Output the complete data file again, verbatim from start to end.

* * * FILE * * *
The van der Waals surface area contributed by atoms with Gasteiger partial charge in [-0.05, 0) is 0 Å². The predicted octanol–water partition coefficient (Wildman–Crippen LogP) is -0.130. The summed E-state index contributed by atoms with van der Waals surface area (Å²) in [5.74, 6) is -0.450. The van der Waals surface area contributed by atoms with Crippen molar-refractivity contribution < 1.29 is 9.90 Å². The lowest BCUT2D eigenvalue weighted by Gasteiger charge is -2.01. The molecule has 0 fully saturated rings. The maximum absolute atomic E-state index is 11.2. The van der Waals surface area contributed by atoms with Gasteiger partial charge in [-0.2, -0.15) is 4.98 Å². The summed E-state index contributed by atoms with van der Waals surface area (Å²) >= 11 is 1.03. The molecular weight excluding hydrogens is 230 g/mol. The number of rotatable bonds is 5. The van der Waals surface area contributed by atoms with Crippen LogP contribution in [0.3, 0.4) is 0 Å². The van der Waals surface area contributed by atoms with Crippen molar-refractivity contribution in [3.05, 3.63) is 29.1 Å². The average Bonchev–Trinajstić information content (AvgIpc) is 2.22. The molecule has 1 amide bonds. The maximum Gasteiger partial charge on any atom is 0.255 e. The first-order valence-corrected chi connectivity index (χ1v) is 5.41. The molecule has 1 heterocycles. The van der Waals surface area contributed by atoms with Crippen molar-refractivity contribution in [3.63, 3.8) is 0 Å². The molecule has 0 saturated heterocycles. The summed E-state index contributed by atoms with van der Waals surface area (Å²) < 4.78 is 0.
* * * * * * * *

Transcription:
The van der Waals surface area contributed by atoms with Gasteiger partial charge in [-0.05, 0) is 0 Å². The predicted octanol–water partition coefficient (Wildman–Crippen LogP) is -0.130. The summed E-state index contributed by atoms with van der Waals surface area (Å²) in [5.74, 6) is -0.450. The van der Waals surface area contributed by atoms with Crippen molar-refractivity contribution < 1.29 is 9.90 Å². The lowest BCUT2D eigenvalue weighted by Gasteiger charge is -2.01. The molecule has 0 fully saturated rings. The maximum absolute atomic E-state index is 11.2. The van der Waals surface area contributed by atoms with Gasteiger partial charge in [-0.2, -0.15) is 4.98 Å². The summed E-state index contributed by atoms with van der Waals surface area (Å²) >= 11 is 1.03. The molecular weight excluding hydrogens is 230 g/mol. The number of rotatable bonds is 5. The van der Waals surface area contributed by atoms with Crippen LogP contribution in [0.3, 0.4) is 0 Å². The van der Waals surface area contributed by atoms with Crippen molar-refractivity contribution in [3.05, 3.63) is 29.1 Å². The average Bonchev–Trinajstić information content (AvgIpc) is 2.22. The molecule has 1 amide bonds. The maximum Gasteiger partial charge on any atom is 0.255 e. The first-order valence-corrected chi connectivity index (χ1v) is 5.41. The molecule has 1 heterocycles. The van der Waals surface area contributed by atoms with Crippen molar-refractivity contribution in [3.63, 3.8) is 0 Å². The molecule has 0 saturated heterocycles. The summed E-state index contributed by atoms with van der Waals surface area (Å²) < 4.78 is 0.